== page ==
Stop hovering to collapse... Click to collapse... Hover to expand... Click to expand...
  6. Poetic Justice

    Donor

    Joined:
    Dec 12, 2008
    Threads:
    70
    Messages:
    2,916
    Featured Threads:
    2
    Likes Received:
    563
    Trophy Points:
    657
    MBTI:
    INTP
    Enneagram:
    5
    Sorry, This is nonsense

    Please apply this question to all of your premises:

    "How do you know?"

    I doubt you'll be able to answer more than a couple of times
     
    Stop hovering to collapse... Click to collapse... Hover to expand... Click to expand...
  7. Nik

    Nik Regular Poster

    Joined:
    Mar 8, 2010
    Threads:
    2
    Messages:
    50
    Likes Received:
    6
    Trophy Points:
    0
    MBTI:
    INTJ
    Barnabas, if you're not already familiar with St. Thomas Aquinas, you may find his work both interesting and useful. He developed a series of proofs, as well, for the purpose of defending the concept of God.

    More modern philosophy scholars have posed challenges to some of your points, like the one about an infinite regression of prior causes. That doesn't make those challenges ipso facto correct but if you're set on defending the sort of argument put forth by Aquinas, it might be worth your time to consider them.
     
  8. NeverAmI

    NeverAmI Satisclassifaction
    Retired Staff

    Joined:
    Sep 22, 2009
    Threads:
    197
    Messages:
    8,792
    Featured Threads:
    1
    Likes Received:
    950
    Trophy Points:
    0
    MBTI:
    INFP
    Enneagram:
    5w4
    Aquinas pulled heavy influence from Plato, who believed in universal archetypes. Plato, to paraphrase, believed that man has universal archetypes imposed from a universal entity, and that things we find in material existence simply 'participate' in such an archetype. So there is the archetype of a horse, and a horse we see in nature only participates in such an archetype, never attaining the full perfection of the archetype.

    That might be a bit of an interesting read if you find Aquinas enjoyable, even if Plato is considered a 'pagan' in more modern Christian terminology.
     
    Stop hovering to collapse... Click to collapse... Hover to expand... Click to expand...
  9. bamf

    bamf Is Watching You
    Retired Staff

    Joined:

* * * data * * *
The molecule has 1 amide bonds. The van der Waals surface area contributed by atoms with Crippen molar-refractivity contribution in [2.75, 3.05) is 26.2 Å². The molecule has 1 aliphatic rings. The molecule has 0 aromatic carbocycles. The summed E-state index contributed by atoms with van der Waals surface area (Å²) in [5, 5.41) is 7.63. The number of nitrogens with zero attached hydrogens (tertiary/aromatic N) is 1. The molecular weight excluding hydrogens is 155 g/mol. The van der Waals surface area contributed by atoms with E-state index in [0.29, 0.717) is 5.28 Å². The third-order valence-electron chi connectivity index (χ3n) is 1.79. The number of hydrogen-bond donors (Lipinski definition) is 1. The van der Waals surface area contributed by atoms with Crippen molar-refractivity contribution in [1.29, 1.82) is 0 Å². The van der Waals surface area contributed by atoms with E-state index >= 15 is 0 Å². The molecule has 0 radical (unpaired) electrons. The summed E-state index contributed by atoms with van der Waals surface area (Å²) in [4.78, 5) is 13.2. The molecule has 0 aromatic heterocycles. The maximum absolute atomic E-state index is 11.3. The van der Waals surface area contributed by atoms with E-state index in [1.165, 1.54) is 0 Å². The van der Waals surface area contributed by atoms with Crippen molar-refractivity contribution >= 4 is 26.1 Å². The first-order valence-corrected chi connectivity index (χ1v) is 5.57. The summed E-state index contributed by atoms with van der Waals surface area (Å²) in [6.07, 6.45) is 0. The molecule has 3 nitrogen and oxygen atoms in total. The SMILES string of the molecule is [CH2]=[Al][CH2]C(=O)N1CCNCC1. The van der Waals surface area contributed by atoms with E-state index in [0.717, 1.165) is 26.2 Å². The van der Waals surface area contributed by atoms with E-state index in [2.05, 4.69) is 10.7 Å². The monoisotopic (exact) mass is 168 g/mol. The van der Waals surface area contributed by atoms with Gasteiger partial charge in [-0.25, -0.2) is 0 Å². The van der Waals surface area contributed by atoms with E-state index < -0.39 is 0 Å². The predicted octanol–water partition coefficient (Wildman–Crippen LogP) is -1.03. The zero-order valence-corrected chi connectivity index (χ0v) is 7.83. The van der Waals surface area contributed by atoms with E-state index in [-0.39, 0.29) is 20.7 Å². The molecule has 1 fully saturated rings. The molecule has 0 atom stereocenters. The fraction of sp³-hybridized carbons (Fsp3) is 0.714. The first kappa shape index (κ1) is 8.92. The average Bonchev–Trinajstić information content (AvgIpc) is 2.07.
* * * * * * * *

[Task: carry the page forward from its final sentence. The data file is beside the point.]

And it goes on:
Apr 9, 2009
    Threads:
    289
    Messages:
    10,787
    Likes Received:
    1,931
    Trophy Points:
    453
    MBTI:
    Meh
    Enneagram:
    Meh
    Descartes' Discourse on Methods and Meditations on First Philosophy might interest you. I can't remember for sure (it's been a while since I read it) but I think he tackles god in mediation three? Check it out, you might like it.
     
    Stop hovering to collapse... Click to collapse... Hover to expand... Click to expand...
  10. NeverAmI

    NeverAmI Satisclassifaction
    Retired Staff

    Joined:
    Sep 22, 2009
    Threads:
    197
    Messages:
    8,792
    Featured Threads:
    1
    Likes Received:
    950
    Trophy Points:
    0
    MBTI:
    INFP
    Enneagram:
    5w4
    I am definitely looking forward to reading this one.

    FYI you can find any of these texts at Project Gutenberg. They have almost anything done before 1900 and even some after.

    http://www.gutenberg.org
     
    Stop hovering to collapse... Click to collapse... Hover to expand... Click to expand...
    #10 NeverAmI, Mar 22, 2010
    Last edited: Mar 22, 2010
  11. The Jester

    If there must be a cause for the existence of the universe, then what is the cause of the existence of a god?
    Because if you can't accept the fact that it just always has been there, how could you accept it that god wasn't created?
     
  12. Jasmine85

    Jasmine85 Regular Poster

    Joined:
    Mar 6, 2010
    Threads:
    1
    Messages:
    117
    Likes Received:
    23
    Trophy Points:
    0
    MBTI:
    INxx
    Define universe. Prove it exists.

    You do not know this is universally true.

    Requires proof.

    Requires proof.

    ...
    Aside from the above being unproven...

    Is not a logical deduction. You haven't defined God for a start.

    To get to the conclusion you desire, you must prove a 1 to 1 uniqueness between God and "there is an initial cause that does not require energy, does not have a cause, does not have beginning, must be greater then it's effect(the universe)"


    Then I will ask you the follow up question: what caused God's existence? :D
     
    Stop hovering to collapse... Click to collapse... Hover to expand... Click to expand...
    #12 Jasmine85, Mar 22, 2010
    Last edited: Mar 22, 2010
  13. The Jester

    To which he'll response: but god is infite, which makes me wonder: what makes you think the universe isn't infinite?
    (Oh yea credit to NAI.)
     
  14. Nik

    Nik Regular Poster

    Joined:
    Mar 8, 2010
    Threads:
    2
    Messages:
    50
    Likes Received:
    6
    Trophy Points:
    0
    MBTI:
    INTJ